___The creche features the wholistic concept of care and nutrition. Natural, healthy foods suited for young digestive systems are given every one to two hours. Breastfeeding counseling is provided. Non-stop custodial care, child healthcare, and early childhood education with focus on earth-friendly activities are given by expert educators, trained caregivers and health personnel.

___"Our creche provides breastfeeding through wet nursing for infants. Breastmilk is also available for toddlers through cup feeding. Indigenous healing foods are given for all children every two hours," describes Nona Castillo, Arugaan’s Deputy Director. "We provide learn and play through early childhood education with emphasis on earth-friendly activities. Our traditional therapists provide herbal medicine and herbal oil massage to children enrollees as part of the healthcare program," she adds.

Arugaan caregivers lead their wards in a round of Tagalog nursery rhymes.

___PIA Information Officer III Rolly del Mundo has some more "creche" stories to tell. Like any other parent, he wants the best for his only child, 11-month old Reyner Redmond. And because he and his wife believe that Reyner’s yaya could not possibly offer him the same learning activities he gets at the creche, Rolly made sure that his son is enrolled there.

___"People wonder why I enrolled him at the creche when he already has a yaya. It’s a matter of priority. I want my son to be able to interact socially with other kids. I think it’s very important for kids to be with their peers and have friends so they’ll grow up independent. If I leave him the whole day with his yaya, I’m sure he wouldn’t have this kind of opportunity," Rolly says.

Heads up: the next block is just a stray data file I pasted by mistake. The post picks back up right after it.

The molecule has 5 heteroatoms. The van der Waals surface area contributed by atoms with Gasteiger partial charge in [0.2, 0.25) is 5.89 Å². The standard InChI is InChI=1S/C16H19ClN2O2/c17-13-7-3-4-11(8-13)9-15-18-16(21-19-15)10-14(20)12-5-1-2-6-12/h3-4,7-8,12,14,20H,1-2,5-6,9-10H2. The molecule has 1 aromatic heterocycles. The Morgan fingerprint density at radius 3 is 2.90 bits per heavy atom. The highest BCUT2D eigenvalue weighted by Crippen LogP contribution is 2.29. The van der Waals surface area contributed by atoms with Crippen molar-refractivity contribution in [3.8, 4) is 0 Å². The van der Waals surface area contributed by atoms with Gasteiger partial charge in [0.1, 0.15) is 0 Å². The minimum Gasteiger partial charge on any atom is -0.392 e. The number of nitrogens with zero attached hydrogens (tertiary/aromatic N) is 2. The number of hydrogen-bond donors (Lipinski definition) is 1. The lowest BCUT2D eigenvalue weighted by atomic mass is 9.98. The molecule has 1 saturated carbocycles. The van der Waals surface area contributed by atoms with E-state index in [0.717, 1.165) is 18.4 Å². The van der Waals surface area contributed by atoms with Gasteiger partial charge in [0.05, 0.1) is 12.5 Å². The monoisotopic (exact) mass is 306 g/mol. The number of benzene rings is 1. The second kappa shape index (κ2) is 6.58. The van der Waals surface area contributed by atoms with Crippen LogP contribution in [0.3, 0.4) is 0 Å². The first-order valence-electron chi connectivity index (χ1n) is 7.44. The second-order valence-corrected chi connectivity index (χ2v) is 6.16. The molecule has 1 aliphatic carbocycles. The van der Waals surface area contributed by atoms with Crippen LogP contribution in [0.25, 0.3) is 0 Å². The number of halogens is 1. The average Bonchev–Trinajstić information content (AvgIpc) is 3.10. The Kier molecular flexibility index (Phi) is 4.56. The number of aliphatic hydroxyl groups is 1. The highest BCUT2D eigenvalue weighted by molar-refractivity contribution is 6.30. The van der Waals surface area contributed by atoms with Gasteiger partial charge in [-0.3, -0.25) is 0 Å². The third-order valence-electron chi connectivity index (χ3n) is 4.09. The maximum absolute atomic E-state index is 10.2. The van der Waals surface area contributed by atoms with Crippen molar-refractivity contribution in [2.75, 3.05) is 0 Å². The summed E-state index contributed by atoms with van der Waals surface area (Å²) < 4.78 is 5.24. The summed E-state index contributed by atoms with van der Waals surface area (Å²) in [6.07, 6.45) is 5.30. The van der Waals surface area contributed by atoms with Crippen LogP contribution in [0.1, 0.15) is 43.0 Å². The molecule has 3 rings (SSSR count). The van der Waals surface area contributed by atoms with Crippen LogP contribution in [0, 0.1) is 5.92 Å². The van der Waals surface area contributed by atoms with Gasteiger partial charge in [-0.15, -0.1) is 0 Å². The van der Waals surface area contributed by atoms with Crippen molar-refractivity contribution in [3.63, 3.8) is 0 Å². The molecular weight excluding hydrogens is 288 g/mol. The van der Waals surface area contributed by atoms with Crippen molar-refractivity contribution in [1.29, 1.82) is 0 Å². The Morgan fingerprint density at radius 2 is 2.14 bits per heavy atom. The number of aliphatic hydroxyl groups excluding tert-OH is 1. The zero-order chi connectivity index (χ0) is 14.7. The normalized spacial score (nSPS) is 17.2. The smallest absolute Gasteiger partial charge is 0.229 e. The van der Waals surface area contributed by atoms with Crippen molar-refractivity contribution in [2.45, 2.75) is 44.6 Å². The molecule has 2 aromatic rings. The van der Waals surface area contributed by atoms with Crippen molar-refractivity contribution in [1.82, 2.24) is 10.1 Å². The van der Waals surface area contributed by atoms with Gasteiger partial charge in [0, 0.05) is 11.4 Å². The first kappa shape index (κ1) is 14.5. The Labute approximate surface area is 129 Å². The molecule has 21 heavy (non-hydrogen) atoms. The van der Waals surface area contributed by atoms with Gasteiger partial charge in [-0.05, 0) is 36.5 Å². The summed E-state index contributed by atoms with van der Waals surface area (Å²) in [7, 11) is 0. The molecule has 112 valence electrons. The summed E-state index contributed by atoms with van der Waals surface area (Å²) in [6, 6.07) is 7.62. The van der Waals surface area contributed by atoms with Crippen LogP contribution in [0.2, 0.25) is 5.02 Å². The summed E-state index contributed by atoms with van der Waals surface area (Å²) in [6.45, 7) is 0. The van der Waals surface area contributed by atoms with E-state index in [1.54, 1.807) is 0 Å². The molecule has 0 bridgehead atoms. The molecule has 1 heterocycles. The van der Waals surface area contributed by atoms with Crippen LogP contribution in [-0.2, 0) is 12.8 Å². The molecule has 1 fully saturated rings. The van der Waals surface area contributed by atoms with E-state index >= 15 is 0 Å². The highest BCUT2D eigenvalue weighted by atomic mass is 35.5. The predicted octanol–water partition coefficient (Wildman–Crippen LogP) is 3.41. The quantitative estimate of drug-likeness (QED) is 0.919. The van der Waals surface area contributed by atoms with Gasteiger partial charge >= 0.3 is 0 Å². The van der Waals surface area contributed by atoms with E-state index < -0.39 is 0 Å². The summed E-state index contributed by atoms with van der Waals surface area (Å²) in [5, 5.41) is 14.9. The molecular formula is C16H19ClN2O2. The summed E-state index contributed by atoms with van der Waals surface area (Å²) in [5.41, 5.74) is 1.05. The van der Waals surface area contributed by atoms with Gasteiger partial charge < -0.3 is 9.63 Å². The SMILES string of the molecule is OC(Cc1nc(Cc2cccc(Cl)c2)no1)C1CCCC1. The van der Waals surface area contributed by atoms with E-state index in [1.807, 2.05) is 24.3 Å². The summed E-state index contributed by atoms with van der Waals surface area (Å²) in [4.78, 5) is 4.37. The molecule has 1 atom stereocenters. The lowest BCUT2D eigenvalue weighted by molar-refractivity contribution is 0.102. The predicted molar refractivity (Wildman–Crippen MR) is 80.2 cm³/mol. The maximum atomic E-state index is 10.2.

___What’s more, adds Rolly, the creche offers learning activities with "nationalistic" orientation. "They sing Tagalog songs and nursery rhymes instead of English ones. They are taught Filipino values," he adds. While he admits having nothing against teaching kids the English language, he believes that kids should learn their mother tongue first.

___Since Mrs. Del Mundo works in Makati, Rolly and Reyner drive her to office everyday at six in the morning. From there, both father and son drive back to PIA. In the car, Rolly and Reyner sing nursery rhymes or tell stories. By eight, Rolly is in his office and Reyner, at the creche. Like Girlie and Eric, Rolly visits his son as often as he can.

___"It’s like parenting the kid yourself," says Girlie of her feeling every time she drops by the creche. "Sometimes I’d even participate in their activities if I have the time." She is thrilled that Ryan gets very excited when he sees her.

___"When Ryan sees me and his Dad dressing up in the morning, he nags us to dress him, too. He knows his schedule and would even want to go to the creche on weekends," says Girlie.

___Seeing the positive results the creche has been able to achieve, Nona could only hope more offices, private or government, would realize that establishing a creche in the workplace is a wise investment, and that more parents would understand - like the Duldulao’s and the del Mundo’s - how beneficial this type of setup can be to their children.

CyberDyaryo | 1999.04.08